CASTRO VALLEY — The serenity surrounding the main baseball diamond at Five Canyons Park is something to behold.
Throughout the Northern California Little League Majors State All-Star Tournament, though, all eyes were fixed on the diamond at the heart of those sweeping scenic views. The roister of the region’s seven best Little League teams, and their legions of devoted fans — parents, siblings, extended family and more — fell silent Sunday on what San Mateo National hoped would be the final day of the tourney.
After becoming the first team in San Mateo history to reach the Northern California Little League championship round, National bowed out Saturday in a heart-wrenching 6-3 to Maidu-Roseville, who needed be defeated twice. In wrapping up the championship Saturday, Maidu advances to the West Region tournament Aug. 4-10 in San Bernardino.
“You just remember the plays you made over a month and a half, and not that last inning,” National manager Dan Luzzi said.
It was a tumultuous final inning for National. Leading 3-0 going into the sixth and final frame, the Nats were stunned as Maidu clubbed two three-run home runs, one to tie it and another to take the lead.
After National starting pitcher Noah Greenspan dominated through five shutout inning, he departed after maxing out his pitch count with his 85th pitch at the end of the fifth. Then, against the National bullpen, Maidu struck. With two on and one out, Jace Kim barreled up a 1-2 pitch for a soaring three-run blast to tie it. After a walk and a base hit, KC Tibbits provided the go-ahead shot, driving an 0-2 fastball over the center-field wall.
It was National’s second loss in the tournament to Maidu. The Nats also dropped the tournament opener to the boys from Roseville, holding a 3-0 lead in that one as well, only to see Maidu tie it in the fourth before rallying for seven in the fifth for a 10-5 win.
After National jumped out to a 1-0 lead in the third inning Saturday, Luzzi was vigilant in reminding his players what the Maidu offense was capable of.
“I was just constantly reminding them to stay focused … and I thought we did,” Luzzi said. “And we just missed on two pitches.”
The Nats jumped out to a 1-0 lead in the third inning with a two-out rally against Maidu starting pitcher Ben Kreizenbeck. Josh Jacobs drew a two-out walk. Then Alejandro Formosa scorched a liner just over the leaping glove of the second baseman that shot up the right-center gap for an RBI double.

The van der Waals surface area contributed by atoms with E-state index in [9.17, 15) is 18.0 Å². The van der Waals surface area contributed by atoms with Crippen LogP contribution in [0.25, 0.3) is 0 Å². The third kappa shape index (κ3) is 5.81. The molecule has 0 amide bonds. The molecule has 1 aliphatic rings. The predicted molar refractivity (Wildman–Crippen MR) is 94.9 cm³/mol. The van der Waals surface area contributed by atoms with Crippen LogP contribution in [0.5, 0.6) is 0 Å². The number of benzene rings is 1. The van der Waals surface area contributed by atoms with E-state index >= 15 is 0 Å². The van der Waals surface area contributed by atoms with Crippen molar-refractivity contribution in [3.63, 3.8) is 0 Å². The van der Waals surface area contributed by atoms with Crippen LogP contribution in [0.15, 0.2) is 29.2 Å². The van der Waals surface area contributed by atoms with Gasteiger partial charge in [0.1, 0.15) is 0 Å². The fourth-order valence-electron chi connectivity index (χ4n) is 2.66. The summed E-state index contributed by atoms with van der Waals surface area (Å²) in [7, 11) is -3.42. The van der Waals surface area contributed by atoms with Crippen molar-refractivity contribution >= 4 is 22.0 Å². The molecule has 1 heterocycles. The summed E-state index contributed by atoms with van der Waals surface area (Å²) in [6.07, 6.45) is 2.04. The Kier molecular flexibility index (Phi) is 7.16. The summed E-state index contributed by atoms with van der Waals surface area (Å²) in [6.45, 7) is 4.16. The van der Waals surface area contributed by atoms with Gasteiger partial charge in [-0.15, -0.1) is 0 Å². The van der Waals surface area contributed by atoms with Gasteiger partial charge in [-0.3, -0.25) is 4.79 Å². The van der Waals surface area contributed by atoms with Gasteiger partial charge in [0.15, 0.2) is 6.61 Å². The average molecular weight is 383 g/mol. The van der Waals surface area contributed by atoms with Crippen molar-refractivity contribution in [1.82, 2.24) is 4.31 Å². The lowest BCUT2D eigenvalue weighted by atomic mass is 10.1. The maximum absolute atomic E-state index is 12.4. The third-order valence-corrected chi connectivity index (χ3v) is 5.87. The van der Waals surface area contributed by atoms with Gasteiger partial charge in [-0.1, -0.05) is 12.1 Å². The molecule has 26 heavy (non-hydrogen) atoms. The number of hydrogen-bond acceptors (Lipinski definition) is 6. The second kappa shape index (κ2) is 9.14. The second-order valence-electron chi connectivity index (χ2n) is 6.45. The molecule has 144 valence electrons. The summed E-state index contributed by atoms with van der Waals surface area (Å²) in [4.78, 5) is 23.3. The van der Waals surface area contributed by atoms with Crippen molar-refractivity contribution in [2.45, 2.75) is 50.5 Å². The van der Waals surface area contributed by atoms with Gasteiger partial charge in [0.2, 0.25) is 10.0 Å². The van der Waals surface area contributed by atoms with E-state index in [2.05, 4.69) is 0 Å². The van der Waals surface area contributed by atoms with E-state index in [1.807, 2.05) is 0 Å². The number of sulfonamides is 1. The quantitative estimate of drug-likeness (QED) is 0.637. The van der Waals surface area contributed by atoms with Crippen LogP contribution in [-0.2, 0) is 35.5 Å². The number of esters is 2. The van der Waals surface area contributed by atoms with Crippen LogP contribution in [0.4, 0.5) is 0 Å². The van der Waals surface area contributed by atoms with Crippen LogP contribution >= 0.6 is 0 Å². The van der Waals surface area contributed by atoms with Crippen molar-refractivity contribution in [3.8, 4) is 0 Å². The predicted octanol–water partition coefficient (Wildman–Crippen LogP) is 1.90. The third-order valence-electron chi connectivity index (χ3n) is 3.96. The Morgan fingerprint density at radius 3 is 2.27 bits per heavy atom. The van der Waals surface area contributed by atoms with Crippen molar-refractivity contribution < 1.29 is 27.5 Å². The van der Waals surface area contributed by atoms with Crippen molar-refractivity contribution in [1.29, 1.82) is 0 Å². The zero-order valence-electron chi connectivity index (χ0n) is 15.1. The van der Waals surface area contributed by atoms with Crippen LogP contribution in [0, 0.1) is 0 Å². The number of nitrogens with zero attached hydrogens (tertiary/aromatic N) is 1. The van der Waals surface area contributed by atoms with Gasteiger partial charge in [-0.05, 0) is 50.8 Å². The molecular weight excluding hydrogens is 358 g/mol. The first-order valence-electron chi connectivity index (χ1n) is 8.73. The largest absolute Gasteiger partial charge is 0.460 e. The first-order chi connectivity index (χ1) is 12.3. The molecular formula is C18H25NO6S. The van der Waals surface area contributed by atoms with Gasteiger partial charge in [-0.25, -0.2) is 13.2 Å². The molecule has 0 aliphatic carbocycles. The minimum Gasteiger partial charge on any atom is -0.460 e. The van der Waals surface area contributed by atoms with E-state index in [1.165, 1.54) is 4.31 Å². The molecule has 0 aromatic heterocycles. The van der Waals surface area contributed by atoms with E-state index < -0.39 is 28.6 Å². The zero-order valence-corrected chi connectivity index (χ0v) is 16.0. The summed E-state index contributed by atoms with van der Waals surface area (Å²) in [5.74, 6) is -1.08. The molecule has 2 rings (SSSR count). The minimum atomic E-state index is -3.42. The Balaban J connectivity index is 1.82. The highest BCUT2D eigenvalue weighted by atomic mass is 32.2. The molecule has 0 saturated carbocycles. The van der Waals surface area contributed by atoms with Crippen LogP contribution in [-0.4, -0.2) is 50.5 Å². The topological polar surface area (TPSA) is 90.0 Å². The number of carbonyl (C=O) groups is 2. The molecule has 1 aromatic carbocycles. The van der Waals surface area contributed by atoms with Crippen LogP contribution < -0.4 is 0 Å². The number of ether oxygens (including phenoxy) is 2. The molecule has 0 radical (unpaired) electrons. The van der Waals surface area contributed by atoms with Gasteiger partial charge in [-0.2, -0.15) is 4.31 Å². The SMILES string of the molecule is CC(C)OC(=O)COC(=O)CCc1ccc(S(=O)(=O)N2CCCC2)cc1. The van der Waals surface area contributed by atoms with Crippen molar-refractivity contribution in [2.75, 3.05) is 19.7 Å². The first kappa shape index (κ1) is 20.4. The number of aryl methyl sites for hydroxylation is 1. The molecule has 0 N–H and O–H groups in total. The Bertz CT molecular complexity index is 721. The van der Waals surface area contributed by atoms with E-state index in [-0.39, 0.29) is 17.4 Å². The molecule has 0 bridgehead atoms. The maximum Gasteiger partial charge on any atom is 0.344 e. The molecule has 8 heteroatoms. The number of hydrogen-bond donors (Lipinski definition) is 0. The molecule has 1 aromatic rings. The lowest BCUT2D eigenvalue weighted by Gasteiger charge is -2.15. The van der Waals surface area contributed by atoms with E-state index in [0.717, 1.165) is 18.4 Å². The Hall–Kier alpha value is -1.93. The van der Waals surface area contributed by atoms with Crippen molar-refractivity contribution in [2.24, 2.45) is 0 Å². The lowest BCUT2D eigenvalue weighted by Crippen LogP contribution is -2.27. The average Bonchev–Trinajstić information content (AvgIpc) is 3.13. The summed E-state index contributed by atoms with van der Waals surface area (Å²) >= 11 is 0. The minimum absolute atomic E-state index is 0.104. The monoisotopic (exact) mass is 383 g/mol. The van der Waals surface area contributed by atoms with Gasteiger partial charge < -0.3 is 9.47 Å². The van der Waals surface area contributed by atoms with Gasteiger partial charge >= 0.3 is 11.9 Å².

“We were happy we took a lead,” Formosa said. “But we knew we had to hold it and focus because they could come back at any time.”
That didn’t seem likely against Greenspan, who only got better as the game wore on. The big right-hander had one hiccup along the way, pitching through a bases-loaded jam in the first inning — he allowed a single down the right-field line to Chase Bentley before walking two — but ended the frame with a strikeout of Kim. He went on to strike out seven on the day.
But the first inning came back to haunt Greenspan, who pitched carefully the first time through the heart of Maidu’s mighty batting order. His pitch count after one inning was at 29, meaning he’d likely reach the limit of 85 before the sixth inning.
“In that first inning, I pitched a lot of pitches,” Greenspan said. “That got that one hit down the right-field line, but I knew I didn’t have to pitch around them that much. … I just tried to go after them a lot more.”
Greenspan got more efficient and stronger, and said he had plenty left in the tank as he walked off the mound in the fifth.
“Yeah, I feel like they were a really good team, so I had to pitch strategically,” Greenspan said. “I wish there was a different rule and I had more pitches.”
Also National’s hottest hitter — through seven games, he hit .555 (10 for 18) with four home runs and 13 RBIs in the tournament — Greenspan added two valuable insurance runs in the bottom of the fifth, following a single by Jacobs with a soaring two-run homer to left-center to give the Nats a 3-0 lead.
In the sixth, though, came the heartbreaking sight of two different National pitchers giving up monumental homers in two-strike counts.
Left-hander Tommy Kane yielded the game-tying shot, slamming his mitt against his leg in frustration as Kim’s homer took flight. Then catcher Franklin Kuo fired his helmet down in disgust when Tibbits connected with right-hander Kurt Schaffer’s high fastball for what proved to be the game-winner.
National shortstop Sean Kelly went 2 for 3, but the one out he made was the final out of the day, grounding the relief pitcher Bentley’s offering to shortstop Beau Ogles.
It wasn’t the dream ending for National, but in winning the District 52 and Section 3 championships, the team earned the chance to prove its mettle on the Nor Cal stage.
The Nats certainly did that. And while they may not realize now, someday they’ll embrace that they not only advanced further than any team from San Mateo ever had, but also that the explosive finish to Saturday’s championship round had as much to do with their talent and dedication on the diamond — that playing the game the right way can produce sure high quality baseball — as did Maidu’s.
“Just the run that they had, each city they went to,” Luzzi said of what the summer Little League All-Star season has meant to the team, “… and we beat every team except the one that is on ESPN.”